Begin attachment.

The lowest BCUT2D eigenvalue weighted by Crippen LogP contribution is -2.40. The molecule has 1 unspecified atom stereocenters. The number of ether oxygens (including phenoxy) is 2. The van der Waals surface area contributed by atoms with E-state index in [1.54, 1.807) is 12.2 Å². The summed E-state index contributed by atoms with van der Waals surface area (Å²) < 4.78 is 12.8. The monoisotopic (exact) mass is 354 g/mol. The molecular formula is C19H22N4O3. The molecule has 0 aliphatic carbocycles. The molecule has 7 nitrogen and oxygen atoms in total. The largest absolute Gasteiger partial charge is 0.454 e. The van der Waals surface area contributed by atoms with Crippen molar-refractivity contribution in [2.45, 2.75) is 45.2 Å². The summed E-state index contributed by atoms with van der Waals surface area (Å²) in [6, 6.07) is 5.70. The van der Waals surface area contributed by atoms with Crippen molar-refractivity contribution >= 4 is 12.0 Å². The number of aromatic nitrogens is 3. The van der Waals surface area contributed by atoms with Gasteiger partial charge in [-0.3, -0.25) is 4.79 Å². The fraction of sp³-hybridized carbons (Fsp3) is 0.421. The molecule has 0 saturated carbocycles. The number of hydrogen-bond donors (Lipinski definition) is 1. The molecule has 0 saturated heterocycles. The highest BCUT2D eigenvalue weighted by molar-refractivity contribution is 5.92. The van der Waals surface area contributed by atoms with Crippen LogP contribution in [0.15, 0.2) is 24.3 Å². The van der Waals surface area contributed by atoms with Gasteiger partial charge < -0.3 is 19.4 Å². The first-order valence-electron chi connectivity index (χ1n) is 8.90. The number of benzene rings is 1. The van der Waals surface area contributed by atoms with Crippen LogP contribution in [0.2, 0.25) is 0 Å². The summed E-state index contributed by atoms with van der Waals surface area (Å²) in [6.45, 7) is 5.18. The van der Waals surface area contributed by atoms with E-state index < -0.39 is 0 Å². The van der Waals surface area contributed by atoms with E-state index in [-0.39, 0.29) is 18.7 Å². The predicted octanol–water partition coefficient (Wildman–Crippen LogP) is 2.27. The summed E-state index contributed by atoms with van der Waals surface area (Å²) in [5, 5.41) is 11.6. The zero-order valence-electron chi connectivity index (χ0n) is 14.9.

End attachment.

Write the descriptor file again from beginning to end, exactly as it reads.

The lowest BCUT2D eigenvalue weighted by Crippen LogP contribution is -2.40. The molecule has 1 unspecified atom stereocenters. The number of ether oxygens (including phenoxy) is 2. The van der Waals surface area contributed by atoms with E-state index in [1.54, 1.807) is 12.2 Å². The summed E-state index contributed by atoms with van der Waals surface area (Å²) < 4.78 is 12.8. The monoisotopic (exact) mass is 354 g/mol. The molecular formula is C19H22N4O3. The molecule has 0 aliphatic carbocycles. The molecule has 7 nitrogen and oxygen atoms in total. The largest absolute Gasteiger partial charge is 0.454 e. The van der Waals surface area contributed by atoms with Crippen molar-refractivity contribution in [2.45, 2.75) is 45.2 Å². The summed E-state index contributed by atoms with van der Waals surface area (Å²) in [6, 6.07) is 5.70. The van der Waals surface area contributed by atoms with Crippen molar-refractivity contribution >= 4 is 12.0 Å². The number of aromatic nitrogens is 3. The van der Waals surface area contributed by atoms with Gasteiger partial charge in [-0.3, -0.25) is 4.79 Å². The fraction of sp³-hybridized carbons (Fsp3) is 0.421. The molecule has 0 saturated carbocycles. The number of hydrogen-bond donors (Lipinski definition) is 1. The molecule has 0 saturated heterocycles. The highest BCUT2D eigenvalue weighted by molar-refractivity contribution is 5.92. The van der Waals surface area contributed by atoms with Crippen LogP contribution in [0.15, 0.2) is 24.3 Å². The van der Waals surface area contributed by atoms with Gasteiger partial charge < -0.3 is 19.4 Å². The first-order valence-electron chi connectivity index (χ1n) is 8.90. The number of benzene rings is 1. The van der Waals surface area contributed by atoms with Crippen LogP contribution in [0.2, 0.25) is 0 Å². The summed E-state index contributed by atoms with van der Waals surface area (Å²) in [6.45, 7) is 5.18. The van der Waals surface area contributed by atoms with E-state index < -0.39 is 0 Å². The van der Waals surface area contributed by atoms with E-state index in [-0.39, 0.29) is 18.7 Å². The predicted octanol–water partition coefficient (Wildman–Crippen LogP) is 2.27. The summed E-state index contributed by atoms with van der Waals surface area (Å²) in [5, 5.41) is 11.6. The zero-order valence-electron chi connectivity index (χ0n) is 14.9.